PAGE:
How do I proof $\operatorname{gcd}(2^{2x},2x)=2\operatorname{gcd}(2^{x},x)$ , I have managed to proof $\operatorname{gcd}(2^{2x},2x)=2\operatorname{gcd}(2^{2x-1},x)$ but haven't managed to get anywhere form there.

  • 1
    $\begingroup$ You could start by writing $x=2^nc$ where $c$ is coprime to $2$. $\endgroup$ Feb 12, 2021 at 14:54

2 Answers 2


Firstly,lets denote with $v_2(x)$ a positive integer k, such that $2^k$|x and $2^{k+1}\nmid x$

Lets denote with d=gcd($2^{2x-1},x$).We have that d|$2^{2x-1}$ and d|x

Because d|$2^{2x-1}$,we can say that d=$2^a$,$a \leq 2x-1$ where a is a non negative integer.

d|x so $a \leq v_2(x)$.(Because if otherwise,$d \nmid x$)

Because d is as big as possible,$a=min(2x-1,v_2(x))$

$v_2(x) < 2^{v_2(x)}\leq x \leq2x-1$ so $a=v_2(x)$ so $d=2^{v_2(x)}$.

Now if we will denote with $m=gcd(2^x,x)$ and do the exact same thing as before, we will find out that $m=2^{v_2(x)}$ so $gcd(2^x,x)=gcd(2^{2x-1},x)$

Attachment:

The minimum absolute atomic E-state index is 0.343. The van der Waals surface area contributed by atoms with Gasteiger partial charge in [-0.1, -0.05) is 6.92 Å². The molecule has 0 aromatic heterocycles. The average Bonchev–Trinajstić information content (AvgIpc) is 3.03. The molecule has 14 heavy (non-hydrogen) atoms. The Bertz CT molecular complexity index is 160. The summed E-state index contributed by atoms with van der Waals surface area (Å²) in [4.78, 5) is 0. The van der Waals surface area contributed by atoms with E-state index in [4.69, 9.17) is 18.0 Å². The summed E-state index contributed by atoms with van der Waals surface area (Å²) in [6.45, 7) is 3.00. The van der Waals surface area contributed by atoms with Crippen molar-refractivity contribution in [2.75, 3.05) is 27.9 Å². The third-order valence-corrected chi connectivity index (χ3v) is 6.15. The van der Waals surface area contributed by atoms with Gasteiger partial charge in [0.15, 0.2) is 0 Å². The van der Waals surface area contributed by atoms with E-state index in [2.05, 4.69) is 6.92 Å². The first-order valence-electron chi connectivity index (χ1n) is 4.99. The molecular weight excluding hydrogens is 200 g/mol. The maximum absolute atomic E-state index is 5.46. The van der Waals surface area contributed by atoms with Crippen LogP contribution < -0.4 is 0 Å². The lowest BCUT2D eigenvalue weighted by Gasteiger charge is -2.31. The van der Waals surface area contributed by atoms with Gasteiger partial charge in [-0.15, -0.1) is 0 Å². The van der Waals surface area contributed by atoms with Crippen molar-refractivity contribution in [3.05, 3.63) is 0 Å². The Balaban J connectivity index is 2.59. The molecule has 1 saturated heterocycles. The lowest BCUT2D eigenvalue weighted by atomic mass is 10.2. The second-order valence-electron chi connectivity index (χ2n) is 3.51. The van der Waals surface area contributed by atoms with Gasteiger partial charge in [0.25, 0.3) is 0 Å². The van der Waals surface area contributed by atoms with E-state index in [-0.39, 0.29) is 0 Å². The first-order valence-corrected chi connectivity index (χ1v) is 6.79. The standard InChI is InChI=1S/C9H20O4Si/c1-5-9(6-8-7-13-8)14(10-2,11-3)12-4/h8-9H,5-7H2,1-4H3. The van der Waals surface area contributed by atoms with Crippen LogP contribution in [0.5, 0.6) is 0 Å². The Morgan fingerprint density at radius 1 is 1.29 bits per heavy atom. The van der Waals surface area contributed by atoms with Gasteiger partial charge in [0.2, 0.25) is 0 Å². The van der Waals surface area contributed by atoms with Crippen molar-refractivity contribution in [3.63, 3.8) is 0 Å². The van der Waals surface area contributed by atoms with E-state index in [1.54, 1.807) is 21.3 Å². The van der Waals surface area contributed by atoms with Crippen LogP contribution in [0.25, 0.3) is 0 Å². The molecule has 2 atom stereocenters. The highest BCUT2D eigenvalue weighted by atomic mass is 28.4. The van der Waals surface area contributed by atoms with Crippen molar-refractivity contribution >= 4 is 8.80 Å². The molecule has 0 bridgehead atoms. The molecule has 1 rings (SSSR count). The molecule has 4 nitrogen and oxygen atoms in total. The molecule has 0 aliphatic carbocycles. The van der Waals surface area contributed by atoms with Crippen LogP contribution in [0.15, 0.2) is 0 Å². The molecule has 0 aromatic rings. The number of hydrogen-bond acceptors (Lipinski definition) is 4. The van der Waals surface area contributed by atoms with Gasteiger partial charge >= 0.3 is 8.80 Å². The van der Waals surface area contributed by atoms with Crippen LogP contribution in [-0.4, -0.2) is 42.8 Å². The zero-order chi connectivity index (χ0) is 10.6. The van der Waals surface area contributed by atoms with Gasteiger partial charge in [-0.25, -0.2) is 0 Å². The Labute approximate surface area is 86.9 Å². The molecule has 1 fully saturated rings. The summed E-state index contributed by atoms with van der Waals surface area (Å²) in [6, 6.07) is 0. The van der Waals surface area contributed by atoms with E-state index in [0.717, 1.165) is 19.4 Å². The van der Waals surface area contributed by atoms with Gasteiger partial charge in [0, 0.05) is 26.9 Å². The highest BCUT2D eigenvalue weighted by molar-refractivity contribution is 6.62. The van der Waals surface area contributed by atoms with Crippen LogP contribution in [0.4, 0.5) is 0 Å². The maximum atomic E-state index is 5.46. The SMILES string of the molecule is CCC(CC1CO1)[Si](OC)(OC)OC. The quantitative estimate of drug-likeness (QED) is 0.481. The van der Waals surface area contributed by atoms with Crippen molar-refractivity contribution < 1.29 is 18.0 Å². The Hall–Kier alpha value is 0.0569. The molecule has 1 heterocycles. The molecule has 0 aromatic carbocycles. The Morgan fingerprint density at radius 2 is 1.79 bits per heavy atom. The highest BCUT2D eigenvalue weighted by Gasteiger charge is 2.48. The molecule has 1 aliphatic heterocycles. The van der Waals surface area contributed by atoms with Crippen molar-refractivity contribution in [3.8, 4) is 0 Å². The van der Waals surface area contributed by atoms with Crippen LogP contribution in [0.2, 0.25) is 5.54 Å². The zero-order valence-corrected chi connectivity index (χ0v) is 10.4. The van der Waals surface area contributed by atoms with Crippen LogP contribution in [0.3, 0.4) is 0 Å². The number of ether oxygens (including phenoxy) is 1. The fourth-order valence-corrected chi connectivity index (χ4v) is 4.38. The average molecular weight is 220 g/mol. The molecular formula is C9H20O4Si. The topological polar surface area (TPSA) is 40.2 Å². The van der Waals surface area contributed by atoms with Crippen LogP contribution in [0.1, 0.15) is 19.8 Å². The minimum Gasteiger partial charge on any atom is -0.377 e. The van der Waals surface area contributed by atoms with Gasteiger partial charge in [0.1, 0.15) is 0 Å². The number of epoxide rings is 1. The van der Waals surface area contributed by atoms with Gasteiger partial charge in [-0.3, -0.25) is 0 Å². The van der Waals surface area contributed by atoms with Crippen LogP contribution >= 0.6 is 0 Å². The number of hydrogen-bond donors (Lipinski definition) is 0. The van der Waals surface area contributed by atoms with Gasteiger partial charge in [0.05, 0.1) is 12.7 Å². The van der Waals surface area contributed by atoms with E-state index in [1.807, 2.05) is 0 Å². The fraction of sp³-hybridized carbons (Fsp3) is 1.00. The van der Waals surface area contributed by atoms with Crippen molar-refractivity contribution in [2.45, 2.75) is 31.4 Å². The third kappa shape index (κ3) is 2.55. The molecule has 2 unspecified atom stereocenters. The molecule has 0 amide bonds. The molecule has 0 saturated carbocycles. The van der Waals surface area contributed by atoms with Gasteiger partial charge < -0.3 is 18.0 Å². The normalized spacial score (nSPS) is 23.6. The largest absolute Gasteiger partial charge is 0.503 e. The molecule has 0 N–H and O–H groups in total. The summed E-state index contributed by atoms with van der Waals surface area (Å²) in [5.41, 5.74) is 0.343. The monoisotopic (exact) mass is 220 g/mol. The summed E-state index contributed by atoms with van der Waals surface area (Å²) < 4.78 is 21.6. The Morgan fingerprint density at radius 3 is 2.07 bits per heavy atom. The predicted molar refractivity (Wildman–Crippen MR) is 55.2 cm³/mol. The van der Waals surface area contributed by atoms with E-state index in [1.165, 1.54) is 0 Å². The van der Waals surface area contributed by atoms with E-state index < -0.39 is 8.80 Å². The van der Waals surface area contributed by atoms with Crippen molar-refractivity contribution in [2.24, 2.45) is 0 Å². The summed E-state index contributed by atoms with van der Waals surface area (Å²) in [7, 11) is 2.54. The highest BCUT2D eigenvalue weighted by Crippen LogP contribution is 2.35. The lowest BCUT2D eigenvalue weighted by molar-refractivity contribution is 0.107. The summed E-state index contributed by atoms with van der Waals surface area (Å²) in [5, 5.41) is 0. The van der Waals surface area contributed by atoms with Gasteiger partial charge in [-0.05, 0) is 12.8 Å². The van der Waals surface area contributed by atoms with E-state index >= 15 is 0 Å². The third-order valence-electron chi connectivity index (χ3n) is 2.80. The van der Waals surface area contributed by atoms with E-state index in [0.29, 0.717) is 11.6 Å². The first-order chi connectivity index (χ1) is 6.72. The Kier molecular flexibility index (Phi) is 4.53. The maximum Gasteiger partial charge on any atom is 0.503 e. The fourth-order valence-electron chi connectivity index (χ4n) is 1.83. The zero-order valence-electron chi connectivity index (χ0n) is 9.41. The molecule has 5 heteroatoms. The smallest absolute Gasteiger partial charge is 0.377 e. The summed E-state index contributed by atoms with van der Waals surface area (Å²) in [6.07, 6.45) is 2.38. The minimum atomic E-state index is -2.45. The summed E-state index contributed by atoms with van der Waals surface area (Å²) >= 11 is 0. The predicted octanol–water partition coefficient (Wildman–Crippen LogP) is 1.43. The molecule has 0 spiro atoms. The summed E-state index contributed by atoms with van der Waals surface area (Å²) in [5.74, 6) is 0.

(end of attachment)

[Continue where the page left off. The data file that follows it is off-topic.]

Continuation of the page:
Now we can finish the proof with what you have proved by yourself.

I hope this helps.If you have any questions please ask and I will answer you.


All positive integers my be written in the form $n= 2^kw$ where $w$ is odd.(If $n$ is odd then $k =0$. If $n$ is even than there is a highest power of $2$ that divides $n$ and the remaining quotient will be odd).

Now the only prime factors $n=2^kw$ and $2^m$, some power of $2$, will in common will be $2$ so $\gcd(2^m,n)= 2^j$ for some $j$. And it's easy to convince ourselves $\gcd(2^m, 2^kw) = \gcd(2^m, 2^k) = 2^{\min(m,k)}$.

So let $x = 2^kw$

Then $\gcd(2^{2x}, 2x)= \gcd(2^{2x}, 2^{k+1}w) = 2^{\min(2x,k+1)}=2^{\min(2^{k+1}w, k+1} = 2^{k+1}$. (Obviously $k+1 < 2^{k+1} \le 2^{k+1}w$)

Likewise $\gcd(2^x, x)= \gcd(2^x, 2^kw) = 2^{\min(x, k)}=2^{\min(2^kw,k)} = 2^k$ and the result follows.


It may seem tricky but the gist is $2^{something}$ is $2$ to a higher power than the factor of two that divides $something$ itself so $\gcd(2^x, x) = 2^{the\ highest\ power\ that\ divides\ the\ something}$

So $\gcd(2^{huge\ therefore\ ignorable}, 2x)= 2^{one\ more\ power\ than\ the\ highest\ power\ of\ 2\ that\ divides\ x}= 2\cdot 2^{the\ highest\ power\ of\ 2\ that\ divides\ x}=2\gcd(2^{not\ as\ huge\ but\ still\ ignorable}, x)$

We could just as easily asked you to prove $\gcd(2^{x^2 + 7x+5}, 6x)=2\gcd(2^{9x-1},7x)$ for all the obfuscation involved.


You must log in to answer this question.

Not the answer you're looking for? Browse other questions tagged .